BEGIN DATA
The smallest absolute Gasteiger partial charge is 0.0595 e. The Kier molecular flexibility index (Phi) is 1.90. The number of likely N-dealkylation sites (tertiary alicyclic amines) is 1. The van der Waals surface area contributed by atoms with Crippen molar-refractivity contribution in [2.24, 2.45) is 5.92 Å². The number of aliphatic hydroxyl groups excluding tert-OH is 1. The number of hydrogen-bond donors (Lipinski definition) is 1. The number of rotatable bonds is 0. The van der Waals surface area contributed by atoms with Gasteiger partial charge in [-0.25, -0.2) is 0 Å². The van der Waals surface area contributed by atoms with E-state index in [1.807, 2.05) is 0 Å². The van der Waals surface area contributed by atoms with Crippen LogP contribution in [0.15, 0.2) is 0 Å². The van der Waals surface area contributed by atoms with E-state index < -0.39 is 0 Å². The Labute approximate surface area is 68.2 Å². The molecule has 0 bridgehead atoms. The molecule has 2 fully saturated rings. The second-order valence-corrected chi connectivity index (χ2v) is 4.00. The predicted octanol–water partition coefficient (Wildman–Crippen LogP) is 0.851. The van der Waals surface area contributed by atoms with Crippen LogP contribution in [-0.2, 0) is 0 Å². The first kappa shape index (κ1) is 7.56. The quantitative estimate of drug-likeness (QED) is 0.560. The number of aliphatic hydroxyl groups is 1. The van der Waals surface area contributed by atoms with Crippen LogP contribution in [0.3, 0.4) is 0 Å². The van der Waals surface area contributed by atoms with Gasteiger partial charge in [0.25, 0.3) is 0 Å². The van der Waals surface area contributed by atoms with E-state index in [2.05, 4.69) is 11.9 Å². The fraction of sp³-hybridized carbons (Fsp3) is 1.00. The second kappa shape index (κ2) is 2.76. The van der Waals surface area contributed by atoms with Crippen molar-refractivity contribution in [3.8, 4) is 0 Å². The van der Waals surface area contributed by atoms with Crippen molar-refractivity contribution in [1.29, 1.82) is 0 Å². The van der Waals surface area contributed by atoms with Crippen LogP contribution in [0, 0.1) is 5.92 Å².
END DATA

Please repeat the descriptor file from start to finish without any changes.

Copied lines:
The smallest absolute Gasteiger partial charge is 0.0595 e. The Kier molecular flexibility index (Phi) is 1.90. The number of likely N-dealkylation sites (tertiary alicyclic amines) is 1. The van der Waals surface area contributed by atoms with Crippen molar-refractivity contribution in [2.24, 2.45) is 5.92 Å². The number of aliphatic hydroxyl groups excluding tert-OH is 1. The number of hydrogen-bond donors (Lipinski definition) is 1. The number of rotatable bonds is 0. The van der Waals surface area contributed by atoms with Gasteiger partial charge in [-0.25, -0.2) is 0 Å². The van der Waals surface area contributed by atoms with E-state index in [1.807, 2.05) is 0 Å². The van der Waals surface area contributed by atoms with Crippen LogP contribution in [0.15, 0.2) is 0 Å². The van der Waals surface area contributed by atoms with E-state index < -0.39 is 0 Å². The Labute approximate surface area is 68.2 Å². The molecule has 0 bridgehead atoms. The molecule has 2 fully saturated rings. The second-order valence-corrected chi connectivity index (χ2v) is 4.00. The predicted octanol–water partition coefficient (Wildman–Crippen LogP) is 0.851. The van der Waals surface area contributed by atoms with Crippen LogP contribution in [-0.2, 0) is 0 Å². The first kappa shape index (κ1) is 7.56. The quantitative estimate of drug-likeness (QED) is 0.560. The number of aliphatic hydroxyl groups is 1. The van der Waals surface area contributed by atoms with Crippen LogP contribution in [0.3, 0.4) is 0 Å². The van der Waals surface area contributed by atoms with Gasteiger partial charge in [0.25, 0.3) is 0 Å². The van der Waals surface area contributed by atoms with E-state index in [2.05, 4.69) is 11.9 Å². The fraction of sp³-hybridized carbons (Fsp3) is 1.00. The second kappa shape index (κ2) is 2.76. The van der Waals surface area contributed by atoms with Crippen molar-refractivity contribution in [3.8, 4) is 0 Å². The van der Waals surface area contributed by atoms with Crippen molar-refractivity contribution in [1.29, 1.82) is 0 Å². The van der Waals surface area contributed by atoms with Crippen LogP contribution in [0, 0.1) is 5.92 Å².